Hard to get more exotic than this two barreled, drum fed, hand cranked Bira Gun from Nepal, one of fifteen being restored by U.S. Armament Corp. for IMA-USA. The data plate can be seen in the inset below. The Bira was one several late 1800’s period manually operated rapid fire guns at U.S. Armament’s elaborate display. Website www.usarmamentcorp.com.
SAR’s formula for shows combining regular weapons with machine guns is proving to be a success for dealers and attendees. For those who are curious about what goes on at a SAR Show, Robert Bruce offers a look at some highlights from the SAR East event in York, PA.
Most gun shows are exciting enough, but SAR East kicked it up several notches with plenty of exotic weaponry offered for sale to buyers qualified under federal, state and local laws.
For three days beginning on April 30th, the picturesque city of York, Pennsylvania was the place to be for aficionados of machine guns, mortars, silencers, black rifles, and plenty more.
The York Expo Center became a full-immersion gun culture experience with everything from A to Z including load-your-own ammo kits for 37/40mm grenade launchers and graphically gruesome zombie targets.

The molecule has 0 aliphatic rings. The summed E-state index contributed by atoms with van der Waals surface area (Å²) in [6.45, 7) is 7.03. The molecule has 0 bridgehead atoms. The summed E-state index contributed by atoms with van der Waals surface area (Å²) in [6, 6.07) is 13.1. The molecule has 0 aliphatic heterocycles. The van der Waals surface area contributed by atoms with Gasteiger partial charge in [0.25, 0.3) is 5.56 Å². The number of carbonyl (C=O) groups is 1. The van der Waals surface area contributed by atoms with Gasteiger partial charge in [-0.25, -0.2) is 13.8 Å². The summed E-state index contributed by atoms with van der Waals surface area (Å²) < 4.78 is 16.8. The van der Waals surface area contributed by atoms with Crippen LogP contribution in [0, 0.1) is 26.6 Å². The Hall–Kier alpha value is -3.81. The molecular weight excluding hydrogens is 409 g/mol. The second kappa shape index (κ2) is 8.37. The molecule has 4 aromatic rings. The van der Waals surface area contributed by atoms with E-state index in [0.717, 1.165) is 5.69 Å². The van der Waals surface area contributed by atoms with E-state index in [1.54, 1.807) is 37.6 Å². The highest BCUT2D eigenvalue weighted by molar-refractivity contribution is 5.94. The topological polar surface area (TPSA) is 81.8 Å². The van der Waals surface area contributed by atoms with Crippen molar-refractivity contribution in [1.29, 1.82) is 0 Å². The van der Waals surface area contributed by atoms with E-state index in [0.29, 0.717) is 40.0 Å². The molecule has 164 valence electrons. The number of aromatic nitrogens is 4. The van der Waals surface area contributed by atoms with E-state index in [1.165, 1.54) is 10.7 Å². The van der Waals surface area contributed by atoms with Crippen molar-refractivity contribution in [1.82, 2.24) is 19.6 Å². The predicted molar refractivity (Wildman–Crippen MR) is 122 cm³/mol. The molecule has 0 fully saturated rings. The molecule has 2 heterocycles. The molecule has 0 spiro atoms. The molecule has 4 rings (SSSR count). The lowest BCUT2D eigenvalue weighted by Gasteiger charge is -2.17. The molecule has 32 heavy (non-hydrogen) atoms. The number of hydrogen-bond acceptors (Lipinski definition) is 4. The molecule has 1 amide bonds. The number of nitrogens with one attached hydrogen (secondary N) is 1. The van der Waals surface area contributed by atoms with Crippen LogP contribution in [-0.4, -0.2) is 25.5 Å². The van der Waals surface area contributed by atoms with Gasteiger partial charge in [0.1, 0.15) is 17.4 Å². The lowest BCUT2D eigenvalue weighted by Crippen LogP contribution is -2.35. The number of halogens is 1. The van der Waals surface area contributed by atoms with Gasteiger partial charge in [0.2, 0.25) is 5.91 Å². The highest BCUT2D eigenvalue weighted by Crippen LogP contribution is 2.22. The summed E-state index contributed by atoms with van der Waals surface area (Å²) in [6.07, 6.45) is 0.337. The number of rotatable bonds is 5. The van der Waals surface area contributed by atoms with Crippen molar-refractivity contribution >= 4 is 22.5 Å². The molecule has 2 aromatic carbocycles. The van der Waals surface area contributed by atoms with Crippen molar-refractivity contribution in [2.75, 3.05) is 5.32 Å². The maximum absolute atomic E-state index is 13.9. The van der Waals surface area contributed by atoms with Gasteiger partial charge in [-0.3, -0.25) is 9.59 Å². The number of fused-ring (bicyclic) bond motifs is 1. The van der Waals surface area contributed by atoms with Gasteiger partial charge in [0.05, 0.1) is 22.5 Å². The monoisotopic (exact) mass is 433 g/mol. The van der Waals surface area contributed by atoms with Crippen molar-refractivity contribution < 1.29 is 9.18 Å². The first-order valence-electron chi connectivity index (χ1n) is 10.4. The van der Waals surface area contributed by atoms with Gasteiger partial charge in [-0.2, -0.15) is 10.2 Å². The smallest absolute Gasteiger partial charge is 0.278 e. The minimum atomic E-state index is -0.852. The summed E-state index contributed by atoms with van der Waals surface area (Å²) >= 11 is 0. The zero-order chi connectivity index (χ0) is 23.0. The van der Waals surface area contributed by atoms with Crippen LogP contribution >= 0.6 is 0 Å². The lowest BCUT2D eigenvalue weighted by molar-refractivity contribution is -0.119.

Moose Lake Publications, SAR’s parent company, handled the Class 3 and Black Rifle section, while local partner Appalachian Promotions brought in vendors from near and far selling “regular firearms,” parts, accessories, ammo, gun books, and militaria.
“It’s the best of both worlds,” said Dan Shea, SAR’s publisher and driving force behind Long Mountain Outfitters and Defense Munitions. “This is the second year for the show and it has grown in size and attendance.”
Shea’s observations were echoed by Appalachian Promotions, who noted that all the vendor tables in the thirty thousand square foot exhibit hall were taken and ticket sales had grown.
Historical machine gun displays were also a big draw, with two added benefits in contrast to traditional museum settings. First, there was no glass to spoil flash photos and to separate viewers from the artifacts. Don’t touch, but you can get your nose literally within inches of factory markings and other details.
Then, owners of the items are usually standing close by, keeping a watchful eye and ready to answer questions or provide additional information.
In addition to “Doc Ed” Weitzman’s lineup of vintage Vickers guns, the Thompson Collectors Association presented ten different versions of the crowd-pleasing Tommy Gun, backed by a whole wall with giant blowups of colorful wartime posters.
Unfortunately, there will not be a SAR East show in 2011. The scheduled date for the show in York coincides with the annual NRA convention and show that is being held in nearby Pittsburgh, PA that same weekend and the draw to that event will affect attendance though Appalachian Productions is expected to continue with their gun show.
|This article first appeared in Small Arms Review V14N4 (January 2011)|